Early Efforts

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Broadside advertising a temperance celebration in Charleston, South Carolina, 1848. Courtesy of the South Caroliniana Library, University of South Carolina.

Following the Revolutionary War, alcohol consumption grew to the point where drunkenness was met with increasing disapproval and abuse of alcohol was seen as a cause of poverty, crime, disease, spousal abuse and family neglect. The widespread availability and low cost of rum and whiskey contributed to the epidemic of alcoholism during this period; by 1830 the per capita consumption of American adults was estimated to be seven gallons of pure alcohol annually.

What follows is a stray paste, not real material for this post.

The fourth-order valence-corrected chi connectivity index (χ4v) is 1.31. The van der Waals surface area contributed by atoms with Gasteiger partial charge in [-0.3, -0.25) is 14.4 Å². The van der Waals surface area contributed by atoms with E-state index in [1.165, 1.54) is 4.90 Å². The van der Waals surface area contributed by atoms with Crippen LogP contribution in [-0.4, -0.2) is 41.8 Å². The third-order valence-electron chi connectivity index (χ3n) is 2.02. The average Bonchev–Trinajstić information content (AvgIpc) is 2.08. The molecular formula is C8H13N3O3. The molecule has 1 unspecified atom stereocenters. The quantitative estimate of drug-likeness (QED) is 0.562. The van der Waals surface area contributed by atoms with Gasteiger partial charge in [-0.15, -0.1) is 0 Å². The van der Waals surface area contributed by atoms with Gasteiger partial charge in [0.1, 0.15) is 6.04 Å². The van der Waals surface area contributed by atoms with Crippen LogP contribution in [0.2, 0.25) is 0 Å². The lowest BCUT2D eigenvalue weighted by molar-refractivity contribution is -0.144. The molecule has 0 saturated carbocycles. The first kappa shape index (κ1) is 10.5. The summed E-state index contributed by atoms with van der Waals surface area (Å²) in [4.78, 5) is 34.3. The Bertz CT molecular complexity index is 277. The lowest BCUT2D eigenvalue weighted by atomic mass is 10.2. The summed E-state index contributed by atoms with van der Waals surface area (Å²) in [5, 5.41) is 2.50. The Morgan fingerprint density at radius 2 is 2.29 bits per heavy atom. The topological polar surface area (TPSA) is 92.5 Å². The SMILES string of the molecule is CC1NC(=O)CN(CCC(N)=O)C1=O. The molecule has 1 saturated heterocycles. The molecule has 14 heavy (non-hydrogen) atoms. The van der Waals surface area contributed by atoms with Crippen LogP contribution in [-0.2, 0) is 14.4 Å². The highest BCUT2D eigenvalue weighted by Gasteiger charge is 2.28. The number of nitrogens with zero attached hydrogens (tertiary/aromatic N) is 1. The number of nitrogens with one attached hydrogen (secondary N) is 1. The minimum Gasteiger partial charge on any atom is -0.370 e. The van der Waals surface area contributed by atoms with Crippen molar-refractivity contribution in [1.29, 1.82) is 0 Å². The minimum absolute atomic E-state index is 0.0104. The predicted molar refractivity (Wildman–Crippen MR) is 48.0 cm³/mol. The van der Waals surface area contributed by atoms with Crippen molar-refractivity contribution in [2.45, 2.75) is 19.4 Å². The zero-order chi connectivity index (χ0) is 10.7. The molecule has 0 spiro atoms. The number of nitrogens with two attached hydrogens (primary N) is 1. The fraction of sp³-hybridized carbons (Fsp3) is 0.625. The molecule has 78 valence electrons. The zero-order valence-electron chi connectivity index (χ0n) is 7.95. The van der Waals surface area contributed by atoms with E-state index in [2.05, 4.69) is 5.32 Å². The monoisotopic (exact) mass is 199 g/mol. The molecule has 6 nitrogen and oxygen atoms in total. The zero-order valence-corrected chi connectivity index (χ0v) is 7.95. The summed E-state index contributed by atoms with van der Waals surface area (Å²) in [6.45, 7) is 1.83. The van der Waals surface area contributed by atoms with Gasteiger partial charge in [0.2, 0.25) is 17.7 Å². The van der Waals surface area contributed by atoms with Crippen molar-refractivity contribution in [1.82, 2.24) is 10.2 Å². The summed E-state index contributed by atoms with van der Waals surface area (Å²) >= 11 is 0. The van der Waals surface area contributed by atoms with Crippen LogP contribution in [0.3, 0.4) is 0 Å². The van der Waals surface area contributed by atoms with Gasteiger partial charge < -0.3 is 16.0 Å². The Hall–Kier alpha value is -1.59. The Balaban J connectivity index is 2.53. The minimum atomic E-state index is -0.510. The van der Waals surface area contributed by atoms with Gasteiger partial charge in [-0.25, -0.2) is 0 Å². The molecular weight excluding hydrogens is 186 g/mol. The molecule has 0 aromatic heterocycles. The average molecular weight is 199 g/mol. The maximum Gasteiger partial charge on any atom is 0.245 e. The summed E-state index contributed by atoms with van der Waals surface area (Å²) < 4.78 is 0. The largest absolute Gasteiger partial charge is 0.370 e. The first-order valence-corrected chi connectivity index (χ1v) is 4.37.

The first prominent temperance advocate was Dr. Benjamin Rush, whose 1784 pamphlet, “An Inquiry into the Effects of Ardent Spirits Upon the Human Minde and Body,” strongly influenced public opinion. Temperance associations were formed in several states before 1820, and the movement flourished with the formation of the American Temperance Society in 1826, which counted over 1.5 million members within 12 years. The Protestant revival movement adopted temperance and clergy warned congregations against the evils of distilled spirits. By 1849, consumption of pure alcohol by American adults had dropped 75% per capita. The early temperance movements declined by the Civil War as the country focused on the issue of slavery and the threat of dissolution of the nation.